Winning D&D Part One: Emotional Investment

Articles Dungeons and Dragons

Shedding the traditional emotional bonds that come with character creation allowed me to experience the game in a whole new way.

Over the course of the next couple articles I will discuss different elements of the game and how they relate to the enjoyment or “Fun Factor”. I’d love to hear your thoughts on the subject and I encourage you to leave comments at the end of the article.

There is no Winning D&D

We all like to win, right? Winning is fun but winning suggests there is an end. Traditional TTRPG’s don’t have an end. The character continues until it retires or dies. So how do you “win” in a TTRPG?  If winning or losing are adjectives you use to define the outcome of your D&D game, then you might be missing the point. You will win battles, lose some arguments, perhaps even lose a character, but let me suggest another way to approach wins and losses. You survive battles, fail to argue your point, and die to live another day. So like like to say “Survival in D&D is winning”. There are are some exceptions. Your character could die in a session where the roleplay is so epic that it overshadows the death of your PC (player character). Another example is “The Glorious Death in battle.” The grandiose nature of your character’s death does his memory justice – a battle worthy to be recorded in song. In the right circumstances either example good be considered a win in my opinion.

When it comes to enjoying an evening of tabletop gaming there are obvious influences that can make it a success or failure. These can include luck of the roll, DM/GM style, the actions taken by other PCs, and the personalities of the other players. Any one of these by itself can make or break your evening. Here are a few more to consider:
• Setting
• Game design
• PC type
• PC build
• Emotional investment

For this first installment I am going to start at the bottom of this list:

Emotional Investment

We are emotional creatures. When we put effort into a project, we develop a certain attachment to it – doesn’t matter what it is. It could be something as simple as digging a hole. If someone comes along and fills in the hole without asking, we have an emotional reaction, right? If you didn’t dig the hole what do you care if it gets filled back up? In the same way we can develop a degree of emotional attachment to the player characters (PC’s) we create. The emotional investment can help or hamper the fun we take from the game. Here are a couple examples of characters I created recently that illustrate how emotional attached can have an impact.

Example 1 – Alister – A Bards Tale

Alister Cooper is a half-Elf Bard from Waterdeep. His family owns a famous playhouse there. From his background (something I spent hours creating) we know who his mother and father are. He has siblings. We know who tutored him in the ways of the sword. We know that he likes to make jokes at the expense of others. He can’t be in a tavern and not be the center of attention. Alister is alive and I want to keep him that way. In the face of danger, I am careful to make sure my actions are considerate of his safety.

For years I have approached the game with this theory of character creation. I formed emotional bonds with my PCs. In the back of my mind was the ever present threat of losing them. There is merit in this approach as it generates a healthy respect for the game. You proceed with caution, but this is not always a fun way to play. Sometimes you want to “Leroy Jenkins” that instance. I recently experienced the freedom of the Leroy Jenkins style of play in my tabletop game.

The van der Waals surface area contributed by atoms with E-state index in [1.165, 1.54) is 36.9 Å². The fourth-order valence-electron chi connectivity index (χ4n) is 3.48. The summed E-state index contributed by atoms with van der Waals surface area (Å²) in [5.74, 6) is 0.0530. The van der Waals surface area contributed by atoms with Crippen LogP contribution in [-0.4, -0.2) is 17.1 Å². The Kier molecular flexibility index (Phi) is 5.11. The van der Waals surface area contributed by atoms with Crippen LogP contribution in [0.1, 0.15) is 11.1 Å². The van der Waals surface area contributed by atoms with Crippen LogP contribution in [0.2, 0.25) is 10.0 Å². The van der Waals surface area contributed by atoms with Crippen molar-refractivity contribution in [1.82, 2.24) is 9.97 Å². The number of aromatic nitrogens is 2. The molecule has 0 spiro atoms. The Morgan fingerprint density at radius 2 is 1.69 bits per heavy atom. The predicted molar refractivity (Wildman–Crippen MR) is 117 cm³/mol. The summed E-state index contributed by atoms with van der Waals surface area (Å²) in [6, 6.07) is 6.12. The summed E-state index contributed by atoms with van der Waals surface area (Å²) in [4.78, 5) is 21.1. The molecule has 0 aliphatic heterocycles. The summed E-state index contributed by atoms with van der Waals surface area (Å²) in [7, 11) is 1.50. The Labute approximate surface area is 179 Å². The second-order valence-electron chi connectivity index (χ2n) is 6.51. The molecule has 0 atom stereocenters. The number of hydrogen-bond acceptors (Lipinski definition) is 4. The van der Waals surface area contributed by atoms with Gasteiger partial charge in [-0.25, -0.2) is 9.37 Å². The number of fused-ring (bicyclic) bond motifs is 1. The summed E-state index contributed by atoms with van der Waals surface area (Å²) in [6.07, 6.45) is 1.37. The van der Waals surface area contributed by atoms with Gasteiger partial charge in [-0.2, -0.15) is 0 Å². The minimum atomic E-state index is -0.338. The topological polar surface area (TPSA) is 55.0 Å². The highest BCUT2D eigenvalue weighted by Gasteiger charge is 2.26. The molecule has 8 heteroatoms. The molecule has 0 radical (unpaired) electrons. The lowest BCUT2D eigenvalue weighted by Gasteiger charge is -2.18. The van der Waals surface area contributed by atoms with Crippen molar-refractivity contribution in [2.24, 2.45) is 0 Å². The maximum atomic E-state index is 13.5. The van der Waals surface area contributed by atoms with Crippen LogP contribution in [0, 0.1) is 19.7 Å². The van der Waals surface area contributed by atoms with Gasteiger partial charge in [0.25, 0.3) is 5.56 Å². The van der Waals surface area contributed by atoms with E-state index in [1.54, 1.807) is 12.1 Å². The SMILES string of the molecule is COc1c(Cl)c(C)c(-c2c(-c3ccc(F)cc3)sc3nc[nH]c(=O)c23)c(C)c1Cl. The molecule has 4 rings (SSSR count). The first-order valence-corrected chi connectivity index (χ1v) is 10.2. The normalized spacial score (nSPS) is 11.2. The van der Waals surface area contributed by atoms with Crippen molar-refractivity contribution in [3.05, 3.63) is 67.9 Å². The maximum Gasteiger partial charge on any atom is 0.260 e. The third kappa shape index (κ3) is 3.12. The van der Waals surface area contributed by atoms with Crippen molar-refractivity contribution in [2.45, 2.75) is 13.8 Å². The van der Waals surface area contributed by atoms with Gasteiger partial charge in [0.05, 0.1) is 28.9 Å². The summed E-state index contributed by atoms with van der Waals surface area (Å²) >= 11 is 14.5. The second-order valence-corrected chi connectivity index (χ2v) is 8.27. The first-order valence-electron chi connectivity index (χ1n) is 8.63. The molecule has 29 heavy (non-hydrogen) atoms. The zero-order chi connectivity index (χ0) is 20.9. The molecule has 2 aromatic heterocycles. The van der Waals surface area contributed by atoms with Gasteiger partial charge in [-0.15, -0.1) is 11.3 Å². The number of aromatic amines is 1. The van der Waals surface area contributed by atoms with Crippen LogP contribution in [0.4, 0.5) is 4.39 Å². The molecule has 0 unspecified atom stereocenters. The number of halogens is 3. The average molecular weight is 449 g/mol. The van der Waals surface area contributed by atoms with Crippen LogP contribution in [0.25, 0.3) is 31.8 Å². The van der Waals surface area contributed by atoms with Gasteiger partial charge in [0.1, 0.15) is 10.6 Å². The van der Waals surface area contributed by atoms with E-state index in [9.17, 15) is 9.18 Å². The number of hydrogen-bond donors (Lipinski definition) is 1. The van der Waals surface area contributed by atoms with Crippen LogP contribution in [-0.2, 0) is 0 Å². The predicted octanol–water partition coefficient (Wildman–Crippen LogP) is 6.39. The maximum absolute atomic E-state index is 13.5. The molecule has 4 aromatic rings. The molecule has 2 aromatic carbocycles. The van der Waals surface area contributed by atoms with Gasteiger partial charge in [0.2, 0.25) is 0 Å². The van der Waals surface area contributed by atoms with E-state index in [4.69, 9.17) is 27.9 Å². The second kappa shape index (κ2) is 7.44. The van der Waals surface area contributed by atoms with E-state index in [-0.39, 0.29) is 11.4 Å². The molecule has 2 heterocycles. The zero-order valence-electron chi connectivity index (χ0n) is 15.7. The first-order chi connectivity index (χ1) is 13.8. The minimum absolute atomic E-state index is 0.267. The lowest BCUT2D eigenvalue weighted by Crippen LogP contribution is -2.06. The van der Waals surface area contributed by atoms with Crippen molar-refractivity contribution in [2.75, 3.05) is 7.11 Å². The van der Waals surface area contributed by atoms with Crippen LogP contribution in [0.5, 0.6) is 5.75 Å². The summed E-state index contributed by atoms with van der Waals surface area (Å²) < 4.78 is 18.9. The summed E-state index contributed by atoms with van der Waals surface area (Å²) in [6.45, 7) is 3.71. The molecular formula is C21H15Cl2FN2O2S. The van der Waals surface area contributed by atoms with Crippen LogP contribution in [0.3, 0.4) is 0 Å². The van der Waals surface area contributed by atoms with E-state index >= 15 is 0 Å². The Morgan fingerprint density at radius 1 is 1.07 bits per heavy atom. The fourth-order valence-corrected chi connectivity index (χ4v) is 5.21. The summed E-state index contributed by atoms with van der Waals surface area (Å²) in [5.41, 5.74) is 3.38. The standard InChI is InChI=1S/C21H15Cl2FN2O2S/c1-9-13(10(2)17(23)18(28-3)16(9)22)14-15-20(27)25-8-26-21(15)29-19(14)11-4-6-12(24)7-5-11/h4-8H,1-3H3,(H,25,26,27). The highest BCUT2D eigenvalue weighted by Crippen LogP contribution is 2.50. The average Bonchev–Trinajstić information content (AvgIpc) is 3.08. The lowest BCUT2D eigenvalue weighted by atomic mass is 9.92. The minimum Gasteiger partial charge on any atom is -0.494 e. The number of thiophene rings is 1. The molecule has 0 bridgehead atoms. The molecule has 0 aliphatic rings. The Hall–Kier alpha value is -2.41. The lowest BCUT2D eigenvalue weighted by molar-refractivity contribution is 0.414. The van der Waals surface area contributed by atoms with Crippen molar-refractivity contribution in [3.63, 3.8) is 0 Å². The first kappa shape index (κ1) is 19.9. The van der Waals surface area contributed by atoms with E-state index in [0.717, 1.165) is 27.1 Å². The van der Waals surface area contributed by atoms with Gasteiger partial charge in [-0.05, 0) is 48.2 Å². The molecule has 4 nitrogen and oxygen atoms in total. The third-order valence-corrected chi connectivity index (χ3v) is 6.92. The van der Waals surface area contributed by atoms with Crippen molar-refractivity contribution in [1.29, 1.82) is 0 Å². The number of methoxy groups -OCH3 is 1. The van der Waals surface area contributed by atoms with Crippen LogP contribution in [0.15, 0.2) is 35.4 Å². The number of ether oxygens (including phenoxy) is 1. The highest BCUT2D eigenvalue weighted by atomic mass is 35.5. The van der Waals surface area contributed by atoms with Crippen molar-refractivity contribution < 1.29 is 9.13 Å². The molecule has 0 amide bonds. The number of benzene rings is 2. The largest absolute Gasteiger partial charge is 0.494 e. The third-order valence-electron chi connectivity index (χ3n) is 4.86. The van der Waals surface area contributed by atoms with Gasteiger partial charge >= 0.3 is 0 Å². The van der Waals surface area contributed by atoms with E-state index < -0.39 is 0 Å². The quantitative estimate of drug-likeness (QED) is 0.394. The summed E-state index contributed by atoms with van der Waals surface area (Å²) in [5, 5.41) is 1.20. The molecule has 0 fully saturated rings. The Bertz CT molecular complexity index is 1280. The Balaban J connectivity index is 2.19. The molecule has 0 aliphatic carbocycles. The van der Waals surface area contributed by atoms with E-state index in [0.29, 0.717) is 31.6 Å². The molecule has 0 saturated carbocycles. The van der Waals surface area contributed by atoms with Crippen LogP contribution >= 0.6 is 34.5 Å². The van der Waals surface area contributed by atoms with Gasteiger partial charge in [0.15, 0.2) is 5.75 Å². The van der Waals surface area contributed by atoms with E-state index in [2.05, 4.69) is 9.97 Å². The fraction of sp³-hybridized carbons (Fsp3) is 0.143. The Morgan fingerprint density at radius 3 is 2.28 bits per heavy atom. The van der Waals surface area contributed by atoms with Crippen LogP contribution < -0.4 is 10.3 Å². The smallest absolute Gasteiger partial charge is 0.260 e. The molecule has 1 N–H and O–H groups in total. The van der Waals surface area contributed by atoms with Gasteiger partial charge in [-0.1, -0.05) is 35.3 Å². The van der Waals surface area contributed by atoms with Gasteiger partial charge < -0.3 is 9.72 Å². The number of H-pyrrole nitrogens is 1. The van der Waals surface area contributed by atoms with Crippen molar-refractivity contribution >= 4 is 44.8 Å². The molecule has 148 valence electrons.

Example 2 -The Tale of Krusk

Krusk was a Half-Orc Barbarian. He hailed from somewhere north of the North Wastes. He liked to fight. Designed to be a meat shield, he soaks up a lot of damage and give it right back. His name was randomly chosen from a list of Half-Orc names in the D&D Players Handbook. Krusk was conceived and born within 30 minutes of his first adventure. In his one and only battle he “died,” was revived three times and then down again before the parties foe was struck dead. The group of strangers he rushed in to help never learned his name. Without him they would have surely perished. They thanked him by rummaging through his pack and splitting up his possessions. They didn’t even dig a hole to put him in.

Shedding the traditional emotional bonds that come with character creation allowed me to experience the game in a whole new way.

Perhaps this kind game isn’t uncommon for you. You might have more experience dropping into games for one or two sessions. One Shot adventures or playing with pre-generated characters offer opportunities to play without emotional investment. My one shots usually involve the same character playing in a series of episodic adventures. I don’t generally use pre-generated characters.

I didn’t approach Krusk with the intent of losing him, but playing a character without emotional attachment was a refreshing experience. Personally I wouldn’t substitute the story driven character for a host of Leroy Jenkins types. It’s not to say one way is more correct than the other. Each approach has it place and it’s necessity.  but I will recommend that if, like me, you have been playing the long campaign and you are look for a change then take a break, whip up a Leroy and enjoy some winning!

Gravy Kingpin exists in two gaming worlds - Pen & Paper and console/PC. He's a part time guardian, part time Dungeon Master, and a full time husband and father of two.

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